ANDREW ADONIS: Extinction Rebellion needs to merge with the Remain cause
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The Extinction Rebellion campaign is silent on Brexit but, says ANDREW ADONIS, it should make common cause with the pro-EU movement.
It is a total disgrace that London is being brought to a halt. I don't normally want to break up peaceful demonstrations, but after 80 days squatting in Downing Street, Johnson and Cummings should make way for people whose mission isn't to wreck the country.
Brextinction is vital to the success of Extinction Rebellion because the European Union is so much more willing and able to combat climate change than the British government.
Size and geography speak for themselves. The only way to take back control of climate change is to exercise public control at European and global levels. Add in the stark reality that Brexit is a hard-right project intended to dismantle social and environmental regulation, and the case is open and shut.
Brexit and climate change denial even share a godfather: Nigel Lawson, Margaret Thatcher's privatising and tax-cutting chancellor. Lawson let the cat well and truly out of the bag when, after the 2016 referendum, he wrote triumphantly in the Financial Times: "Brexit gives us the chance to complete the Thatcher revolution."
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Under Theresa May there was a pretence that the heirs of Thatcher might observe EU environmental standards after Brexit. 'Dynamic regulation' was the vogue term. Britain would mimic the EU 'dynamically'. Michael Gove, prone to the big lie, suggested we might have higher environmental standards, without giving particulars.
This pretence died with Johnson and Cummings. Among the changes they are seeking to May's Brexit deal is the deletion of commitments to observe EU regulation. Environmental 'red tape' has once again become a 'burden' on business to be dismantled in the name of the free market - aka a race to the bottom.
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The Extinction Rebellion campaign itself is silent on Brexit. In its briefing for organisers it warns of "being pulled into a polarised debate and alienating us from large chunks of the population". Its 'theory of change' is that if you convince 3.5% of the population to engage in non-violent civil disobedience, that's when "real systems change happens".
I don't quibble with the 3.5%, last week being the 150th anniversary of the birth of Mahatma Gandhi. But the surest way to recruit a minority of passionate activists is to draw from a larger pool committed to your broad aims. The 48%, and rising, of Remainers are this generation's internationalists, particularly the 70%, and rising, of Remainers among under-30s.
The EU needs to raise its game, but it is now clearly the international standard setter on environmental protection. Its trade clout gives it huge leverage, particularly since announcing it would sign no new trade deals with countries that do not ratify the Paris Agreement.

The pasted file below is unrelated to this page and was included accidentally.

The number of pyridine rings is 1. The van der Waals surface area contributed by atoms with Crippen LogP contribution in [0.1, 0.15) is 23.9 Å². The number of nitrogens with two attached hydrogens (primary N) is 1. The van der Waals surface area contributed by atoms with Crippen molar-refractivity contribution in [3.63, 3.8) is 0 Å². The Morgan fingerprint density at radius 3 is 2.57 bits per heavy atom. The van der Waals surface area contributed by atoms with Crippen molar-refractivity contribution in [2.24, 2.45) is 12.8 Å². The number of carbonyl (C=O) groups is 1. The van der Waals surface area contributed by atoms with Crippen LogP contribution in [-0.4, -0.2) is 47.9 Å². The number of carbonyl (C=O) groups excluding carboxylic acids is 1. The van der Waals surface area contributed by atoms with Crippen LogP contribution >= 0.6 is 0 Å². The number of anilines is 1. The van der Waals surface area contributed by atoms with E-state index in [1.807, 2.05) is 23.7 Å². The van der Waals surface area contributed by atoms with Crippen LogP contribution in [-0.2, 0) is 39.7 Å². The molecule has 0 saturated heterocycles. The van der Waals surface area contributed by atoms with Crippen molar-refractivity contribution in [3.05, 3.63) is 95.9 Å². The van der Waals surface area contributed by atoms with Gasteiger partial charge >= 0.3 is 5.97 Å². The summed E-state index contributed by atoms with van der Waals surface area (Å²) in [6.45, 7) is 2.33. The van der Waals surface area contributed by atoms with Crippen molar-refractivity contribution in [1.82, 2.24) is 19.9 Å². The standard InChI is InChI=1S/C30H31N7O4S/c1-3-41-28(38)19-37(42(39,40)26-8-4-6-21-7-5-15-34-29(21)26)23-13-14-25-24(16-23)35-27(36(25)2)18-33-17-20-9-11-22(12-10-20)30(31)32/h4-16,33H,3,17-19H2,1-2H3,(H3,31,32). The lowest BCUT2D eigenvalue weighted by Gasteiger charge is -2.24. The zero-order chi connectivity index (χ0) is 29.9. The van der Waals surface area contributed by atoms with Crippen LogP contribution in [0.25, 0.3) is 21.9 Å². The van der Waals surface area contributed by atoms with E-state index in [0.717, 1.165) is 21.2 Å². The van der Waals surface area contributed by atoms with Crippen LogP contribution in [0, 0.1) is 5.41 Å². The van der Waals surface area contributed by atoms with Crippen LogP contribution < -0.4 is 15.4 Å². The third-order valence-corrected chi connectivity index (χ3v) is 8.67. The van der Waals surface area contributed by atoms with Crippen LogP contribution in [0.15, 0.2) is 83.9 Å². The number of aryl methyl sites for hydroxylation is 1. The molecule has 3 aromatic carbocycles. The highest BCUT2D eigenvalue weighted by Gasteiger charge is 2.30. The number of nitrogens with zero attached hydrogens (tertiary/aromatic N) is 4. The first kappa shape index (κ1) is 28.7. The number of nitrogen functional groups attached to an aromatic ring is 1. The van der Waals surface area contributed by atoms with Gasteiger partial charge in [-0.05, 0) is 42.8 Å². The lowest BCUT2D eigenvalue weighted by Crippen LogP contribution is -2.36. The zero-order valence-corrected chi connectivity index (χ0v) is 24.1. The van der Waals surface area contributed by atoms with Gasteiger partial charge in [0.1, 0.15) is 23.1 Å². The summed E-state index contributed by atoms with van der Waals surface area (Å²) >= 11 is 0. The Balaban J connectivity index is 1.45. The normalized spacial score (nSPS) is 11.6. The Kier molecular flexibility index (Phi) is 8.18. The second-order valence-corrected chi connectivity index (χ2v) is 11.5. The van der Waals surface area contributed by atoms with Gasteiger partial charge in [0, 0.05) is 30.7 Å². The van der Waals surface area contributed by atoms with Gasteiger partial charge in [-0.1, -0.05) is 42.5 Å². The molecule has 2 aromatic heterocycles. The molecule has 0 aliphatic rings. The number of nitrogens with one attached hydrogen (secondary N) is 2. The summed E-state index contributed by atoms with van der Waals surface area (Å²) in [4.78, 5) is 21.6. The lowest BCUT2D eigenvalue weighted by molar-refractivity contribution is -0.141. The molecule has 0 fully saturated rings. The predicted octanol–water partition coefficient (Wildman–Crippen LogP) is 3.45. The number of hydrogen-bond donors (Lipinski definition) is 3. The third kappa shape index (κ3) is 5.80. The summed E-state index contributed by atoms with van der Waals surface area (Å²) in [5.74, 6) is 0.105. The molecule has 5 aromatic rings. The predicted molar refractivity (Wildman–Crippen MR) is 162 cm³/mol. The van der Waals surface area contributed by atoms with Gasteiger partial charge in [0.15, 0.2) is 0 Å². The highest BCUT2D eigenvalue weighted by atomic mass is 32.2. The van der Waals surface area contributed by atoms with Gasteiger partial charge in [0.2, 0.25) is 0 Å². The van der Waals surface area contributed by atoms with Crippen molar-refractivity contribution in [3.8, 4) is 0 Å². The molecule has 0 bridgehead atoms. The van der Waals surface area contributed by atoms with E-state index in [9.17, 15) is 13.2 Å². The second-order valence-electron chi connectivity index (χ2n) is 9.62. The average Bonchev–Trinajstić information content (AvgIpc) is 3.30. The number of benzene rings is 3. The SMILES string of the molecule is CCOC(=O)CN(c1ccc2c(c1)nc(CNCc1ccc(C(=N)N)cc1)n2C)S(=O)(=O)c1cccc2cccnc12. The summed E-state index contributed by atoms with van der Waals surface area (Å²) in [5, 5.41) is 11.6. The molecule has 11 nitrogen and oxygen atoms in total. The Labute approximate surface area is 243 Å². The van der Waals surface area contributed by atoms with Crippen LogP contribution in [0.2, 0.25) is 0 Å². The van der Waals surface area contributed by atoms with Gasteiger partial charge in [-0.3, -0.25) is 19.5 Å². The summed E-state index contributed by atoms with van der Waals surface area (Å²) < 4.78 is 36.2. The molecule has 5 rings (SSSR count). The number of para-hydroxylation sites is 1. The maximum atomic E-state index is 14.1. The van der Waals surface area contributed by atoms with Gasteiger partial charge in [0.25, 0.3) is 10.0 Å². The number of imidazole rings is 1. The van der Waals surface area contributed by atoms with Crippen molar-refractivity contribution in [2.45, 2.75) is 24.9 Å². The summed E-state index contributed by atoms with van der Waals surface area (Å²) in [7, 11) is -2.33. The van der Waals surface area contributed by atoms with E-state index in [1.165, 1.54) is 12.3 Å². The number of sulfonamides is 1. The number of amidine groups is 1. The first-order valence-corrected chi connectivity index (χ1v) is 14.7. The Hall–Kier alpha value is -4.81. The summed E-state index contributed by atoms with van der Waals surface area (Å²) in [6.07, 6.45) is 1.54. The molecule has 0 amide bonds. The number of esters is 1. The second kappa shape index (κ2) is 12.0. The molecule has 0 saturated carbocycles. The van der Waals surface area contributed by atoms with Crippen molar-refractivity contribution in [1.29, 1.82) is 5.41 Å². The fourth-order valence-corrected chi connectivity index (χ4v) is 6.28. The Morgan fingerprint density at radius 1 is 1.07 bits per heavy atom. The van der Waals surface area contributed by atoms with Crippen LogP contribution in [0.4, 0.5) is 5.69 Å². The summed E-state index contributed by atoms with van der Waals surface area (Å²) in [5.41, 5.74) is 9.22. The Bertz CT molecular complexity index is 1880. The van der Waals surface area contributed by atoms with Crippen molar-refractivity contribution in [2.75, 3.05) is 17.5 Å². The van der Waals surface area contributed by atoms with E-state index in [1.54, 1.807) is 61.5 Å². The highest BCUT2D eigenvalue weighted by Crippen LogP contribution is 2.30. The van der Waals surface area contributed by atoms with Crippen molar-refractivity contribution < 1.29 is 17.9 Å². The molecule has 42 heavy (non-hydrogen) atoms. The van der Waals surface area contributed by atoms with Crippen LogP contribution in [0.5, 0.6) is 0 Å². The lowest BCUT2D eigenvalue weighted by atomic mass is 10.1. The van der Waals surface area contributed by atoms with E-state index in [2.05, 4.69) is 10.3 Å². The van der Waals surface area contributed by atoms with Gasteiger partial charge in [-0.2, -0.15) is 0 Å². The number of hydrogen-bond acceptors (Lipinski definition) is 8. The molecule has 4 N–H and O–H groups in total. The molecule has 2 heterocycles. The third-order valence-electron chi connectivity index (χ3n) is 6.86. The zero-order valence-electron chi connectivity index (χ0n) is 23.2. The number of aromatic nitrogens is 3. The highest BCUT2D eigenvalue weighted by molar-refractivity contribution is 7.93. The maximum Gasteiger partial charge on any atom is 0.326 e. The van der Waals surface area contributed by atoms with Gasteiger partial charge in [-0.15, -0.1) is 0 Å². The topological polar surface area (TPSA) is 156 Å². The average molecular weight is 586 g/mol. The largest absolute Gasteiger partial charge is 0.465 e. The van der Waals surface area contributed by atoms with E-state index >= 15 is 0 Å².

The UK has received over £5 billion from the EU for projects that tackle climate change, and a further £8 billion in loans from the European Investment Bank, doubling the amount lent by the now privatised UK Green Investment Bank. Meanwhile, the May and Johnson government scrapped subsides for onshore wind and dismantled the Department for Energy and Climate Change.
Brexit will force the UK to leave the EU Emissions Trading Scheme (ETS), since membership requires accepting the jurisdiction of the European Court of Justice. This is an archetypal case of Brexit destroying the gains of international cooperation in a nationalist spasm. The ETS is the world's most ambitious effort to cap emissions from the burning of fossil fuels, covering 11,000 installations. Does anyone seriously think Johnson and Cummings will replace it with anything half as tough? The heirs of Thatcher and Lawson?
You don't need a crystal ball. Johnson has already announced that if we leave with no deal, the domestic tax on CO2 emitted from power stations and industrial sites will be far lower than under the ETS, and the aviation sector will be exempt.
It is largely thanks to the EU that we have even half-decent environmental protection today. The UK was the last European country to stop dumping raw sewage into the sea. Before EU membership, we were losing 15% of our protected nature sites a year and our pollution was causing acid rain.
If you can bear it, listen on YouTube to Liz Truss, the international trade secretary, lauding the Heritage Foundation and the American Enterprise Institute, Washington's most libertarian think tanks, fervently opposed to the Paris Agreement. She loves their idea of a UK-US trade deal based on radical deregulation.
The sooner Brexit becomes extinct the better. Then we can save our planet too.
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